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The main offices of the Federal Reserve sit inside the Marriner S. Eccles Building.

Source Brooks Kraft/Getty

Some bankers, like Draghi, remain confident that the breakdown in the unemployment-inflation relationship is temporary. In July, he articulated hope that “we will go back to a relationship like we had before the crisis.”

But other economists, like Scott Sumner, the director of the Program on Monetary Policy at George Mason University’s Mercatus Center, believe the relationship was a mirage to start with. The old model is, and always has been, wrong, he says. It’s just that nobody cared all that much. “I think they’ve always been wrong, but here’s the thing: In past years, this kind of inflation undershoot — or sometimes it will overshoot — wouldn’t have been regarded as a big deal because the issues facing the economy were different,” he says.

The uncertainty over whether the disintegration in this relationship is temporary or permanent is important to resolve for central bankers around the world as they plan for the future, says Ashworth. In developed countries like the U.S., where interest rates are still within hailing distance of zero, central bankers don’t have much room to cut rates if the economy suddenly sours. “They need to know whether this is just a delay, and lower unemployment will lead to stronger wage growth and price inflation, or whether this is a structural change because of globalization or technological advances,” he says.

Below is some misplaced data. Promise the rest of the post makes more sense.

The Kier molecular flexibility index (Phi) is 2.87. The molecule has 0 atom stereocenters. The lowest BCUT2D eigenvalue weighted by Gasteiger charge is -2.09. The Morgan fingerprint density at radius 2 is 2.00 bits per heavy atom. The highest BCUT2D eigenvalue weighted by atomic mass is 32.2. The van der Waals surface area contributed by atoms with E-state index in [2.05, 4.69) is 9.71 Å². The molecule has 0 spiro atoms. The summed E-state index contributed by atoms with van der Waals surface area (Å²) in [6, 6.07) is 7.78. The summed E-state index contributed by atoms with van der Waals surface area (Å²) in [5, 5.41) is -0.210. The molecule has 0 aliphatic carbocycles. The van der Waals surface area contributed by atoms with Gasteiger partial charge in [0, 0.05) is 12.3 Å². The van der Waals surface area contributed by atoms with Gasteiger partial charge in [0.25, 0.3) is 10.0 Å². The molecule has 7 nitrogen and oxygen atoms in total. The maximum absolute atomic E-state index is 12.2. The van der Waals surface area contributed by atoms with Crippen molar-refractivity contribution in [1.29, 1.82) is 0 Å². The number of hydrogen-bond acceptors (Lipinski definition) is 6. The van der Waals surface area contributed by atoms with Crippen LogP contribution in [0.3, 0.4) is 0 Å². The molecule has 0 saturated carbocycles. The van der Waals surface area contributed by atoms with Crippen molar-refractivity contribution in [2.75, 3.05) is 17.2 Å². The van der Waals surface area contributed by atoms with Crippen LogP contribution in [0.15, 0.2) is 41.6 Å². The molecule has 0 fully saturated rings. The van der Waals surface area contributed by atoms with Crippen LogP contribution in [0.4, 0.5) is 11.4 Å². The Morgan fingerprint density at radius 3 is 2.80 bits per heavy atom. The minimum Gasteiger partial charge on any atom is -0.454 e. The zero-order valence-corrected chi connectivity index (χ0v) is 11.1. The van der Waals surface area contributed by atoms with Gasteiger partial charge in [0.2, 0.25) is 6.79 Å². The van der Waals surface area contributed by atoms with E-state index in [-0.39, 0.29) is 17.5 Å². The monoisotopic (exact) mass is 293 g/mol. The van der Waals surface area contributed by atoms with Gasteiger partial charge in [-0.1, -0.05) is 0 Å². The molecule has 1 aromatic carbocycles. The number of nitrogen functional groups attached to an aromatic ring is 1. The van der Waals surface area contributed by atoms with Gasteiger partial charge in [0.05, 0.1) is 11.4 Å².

The weight of evidence suggests that central bankers might need to come up with a “new way of forecasting inflation,” says Ashworth.

Sumner believes the Fed should essentially surrender the job of predicting future inflation rates to the markets. Bond prices and other signals that indicate where investors expect inflation rates to be at a given point in the future, Sumner says, have done a better job of forecasting than the Fed and its models, especially in recent years. Others argue for taking even the market’s judgment of the future out of the equation by requiring the Fed to move target interest rates in prescribed amounts in tandem with measured economic indicators, such as inflation or GDP rate.

With the U.S. headed into what will almost certainly be another contentious election year, any major hiccups in the country’s economic performance will be met with sharp questions from campaigning politicians about the Fed’s strategy for the future. And it may take more than just Powell’s experienced hand at the wheel to find the answers.